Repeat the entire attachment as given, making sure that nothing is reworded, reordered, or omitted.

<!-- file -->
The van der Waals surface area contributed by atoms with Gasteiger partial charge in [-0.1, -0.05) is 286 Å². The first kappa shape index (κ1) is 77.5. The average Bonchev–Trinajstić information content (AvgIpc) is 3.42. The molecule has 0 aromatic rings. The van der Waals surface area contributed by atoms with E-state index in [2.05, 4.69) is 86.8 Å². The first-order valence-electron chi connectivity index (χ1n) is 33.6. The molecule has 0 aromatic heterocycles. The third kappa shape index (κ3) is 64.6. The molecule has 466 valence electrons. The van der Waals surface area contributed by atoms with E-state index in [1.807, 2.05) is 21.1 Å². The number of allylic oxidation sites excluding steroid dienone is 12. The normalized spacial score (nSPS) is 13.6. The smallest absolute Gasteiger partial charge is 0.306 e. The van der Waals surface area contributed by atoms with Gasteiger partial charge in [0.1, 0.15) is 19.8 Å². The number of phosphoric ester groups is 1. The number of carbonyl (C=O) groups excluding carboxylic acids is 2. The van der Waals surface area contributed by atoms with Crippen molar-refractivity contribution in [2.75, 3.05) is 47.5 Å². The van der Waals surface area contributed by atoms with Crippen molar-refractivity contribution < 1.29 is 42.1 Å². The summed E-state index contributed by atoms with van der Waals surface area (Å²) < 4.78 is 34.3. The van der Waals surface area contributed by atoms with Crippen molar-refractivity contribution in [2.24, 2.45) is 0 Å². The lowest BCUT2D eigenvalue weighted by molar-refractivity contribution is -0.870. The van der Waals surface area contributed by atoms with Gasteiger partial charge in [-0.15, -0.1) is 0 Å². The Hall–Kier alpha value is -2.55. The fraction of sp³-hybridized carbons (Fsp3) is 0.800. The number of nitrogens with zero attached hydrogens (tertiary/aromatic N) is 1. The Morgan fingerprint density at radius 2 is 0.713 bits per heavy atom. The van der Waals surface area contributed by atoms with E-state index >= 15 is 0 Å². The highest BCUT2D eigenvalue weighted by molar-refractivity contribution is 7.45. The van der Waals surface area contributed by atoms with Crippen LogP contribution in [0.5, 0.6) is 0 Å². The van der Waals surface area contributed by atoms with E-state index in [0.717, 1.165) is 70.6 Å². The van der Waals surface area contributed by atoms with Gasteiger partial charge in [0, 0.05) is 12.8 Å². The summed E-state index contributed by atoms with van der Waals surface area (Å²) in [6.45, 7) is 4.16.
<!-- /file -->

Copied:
The van der Waals surface area contributed by atoms with Gasteiger partial charge in [-0.1, -0.05) is 286 Å². The first kappa shape index (κ1) is 77.5. The average Bonchev–Trinajstić information content (AvgIpc) is 3.42. The molecule has 0 aromatic rings. The van der Waals surface area contributed by atoms with E-state index in [2.05, 4.69) is 86.8 Å². The first-order valence-electron chi connectivity index (χ1n) is 33.6. The molecule has 0 aromatic heterocycles. The third kappa shape index (κ3) is 64.6. The molecule has 466 valence electrons. The van der Waals surface area contributed by atoms with E-state index in [1.807, 2.05) is 21.1 Å². The number of allylic oxidation sites excluding steroid dienone is 12. The normalized spacial score (nSPS) is 13.6. The smallest absolute Gasteiger partial charge is 0.306 e. The van der Waals surface area contributed by atoms with Gasteiger partial charge in [0.1, 0.15) is 19.8 Å². The number of phosphoric ester groups is 1. The number of carbonyl (C=O) groups excluding carboxylic acids is 2. The van der Waals surface area contributed by atoms with Crippen molar-refractivity contribution in [2.75, 3.05) is 47.5 Å². The van der Waals surface area contributed by atoms with Crippen molar-refractivity contribution < 1.29 is 42.1 Å². The summed E-state index contributed by atoms with van der Waals surface area (Å²) < 4.78 is 34.3. The van der Waals surface area contributed by atoms with Crippen molar-refractivity contribution in [2.24, 2.45) is 0 Å². The lowest BCUT2D eigenvalue weighted by molar-refractivity contribution is -0.870. The van der Waals surface area contributed by atoms with Gasteiger partial charge in [-0.15, -0.1) is 0 Å². The Hall–Kier alpha value is -2.55. The fraction of sp³-hybridized carbons (Fsp3) is 0.800. The number of nitrogens with zero attached hydrogens (tertiary/aromatic N) is 1. The Morgan fingerprint density at radius 2 is 0.713 bits per heavy atom. The van der Waals surface area contributed by atoms with E-state index >= 15 is 0 Å². The highest BCUT2D eigenvalue weighted by molar-refractivity contribution is 7.45. The van der Waals surface area contributed by atoms with Crippen LogP contribution in [0.5, 0.6) is 0 Å². The van der Waals surface area contributed by atoms with E-state index in [0.717, 1.165) is 70.6 Å². The van der Waals surface area contributed by atoms with Gasteiger partial charge in [0, 0.05) is 12.8 Å². The summed E-state index contributed by atoms with van der Waals surface area (Å²) in [6.45, 7) is 4.16.